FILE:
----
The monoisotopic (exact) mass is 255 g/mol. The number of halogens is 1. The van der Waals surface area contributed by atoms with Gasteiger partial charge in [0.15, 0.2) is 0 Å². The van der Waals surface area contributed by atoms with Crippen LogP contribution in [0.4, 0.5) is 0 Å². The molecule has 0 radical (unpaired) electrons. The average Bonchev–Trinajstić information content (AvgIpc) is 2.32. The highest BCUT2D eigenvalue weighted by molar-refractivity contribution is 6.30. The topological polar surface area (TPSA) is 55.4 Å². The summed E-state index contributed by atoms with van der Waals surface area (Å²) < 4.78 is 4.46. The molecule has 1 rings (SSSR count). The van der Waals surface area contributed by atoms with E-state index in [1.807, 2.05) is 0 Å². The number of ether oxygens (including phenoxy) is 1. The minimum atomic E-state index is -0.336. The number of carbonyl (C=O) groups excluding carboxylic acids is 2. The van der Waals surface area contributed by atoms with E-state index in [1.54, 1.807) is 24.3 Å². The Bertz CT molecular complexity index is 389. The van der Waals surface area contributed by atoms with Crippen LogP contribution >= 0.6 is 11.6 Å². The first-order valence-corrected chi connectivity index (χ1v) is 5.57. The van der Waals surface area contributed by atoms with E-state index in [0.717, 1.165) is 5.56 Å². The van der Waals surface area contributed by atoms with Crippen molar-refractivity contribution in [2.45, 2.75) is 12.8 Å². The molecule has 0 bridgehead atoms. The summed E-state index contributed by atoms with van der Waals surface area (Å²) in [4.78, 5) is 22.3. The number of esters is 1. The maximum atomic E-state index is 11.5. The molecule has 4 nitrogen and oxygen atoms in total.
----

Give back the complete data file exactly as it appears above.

The monoisotopic (exact) mass is 255 g/mol. The number of halogens is 1. The van der Waals surface area contributed by atoms with Gasteiger partial charge in [0.15, 0.2) is 0 Å². The van der Waals surface area contributed by atoms with Crippen LogP contribution in [0.4, 0.5) is 0 Å². The molecule has 0 radical (unpaired) electrons. The average Bonchev–Trinajstić information content (AvgIpc) is 2.32. The highest BCUT2D eigenvalue weighted by molar-refractivity contribution is 6.30. The topological polar surface area (TPSA) is 55.4 Å². The summed E-state index contributed by atoms with van der Waals surface area (Å²) < 4.78 is 4.46. The molecule has 1 rings (SSSR count). The van der Waals surface area contributed by atoms with E-state index in [1.807, 2.05) is 0 Å². The number of ether oxygens (including phenoxy) is 1. The minimum atomic E-state index is -0.336. The number of carbonyl (C=O) groups excluding carboxylic acids is 2. The van der Waals surface area contributed by atoms with E-state index in [1.54, 1.807) is 24.3 Å². The Bertz CT molecular complexity index is 389. The van der Waals surface area contributed by atoms with Crippen LogP contribution >= 0.6 is 11.6 Å². The first-order valence-corrected chi connectivity index (χ1v) is 5.57. The van der Waals surface area contributed by atoms with E-state index in [0.717, 1.165) is 5.56 Å². The van der Waals surface area contributed by atoms with Crippen molar-refractivity contribution in [2.45, 2.75) is 12.8 Å². The molecule has 0 bridgehead atoms. The summed E-state index contributed by atoms with van der Waals surface area (Å²) in [4.78, 5) is 22.3. The number of esters is 1. The maximum atomic E-state index is 11.5. The molecule has 4 nitrogen and oxygen atoms in total.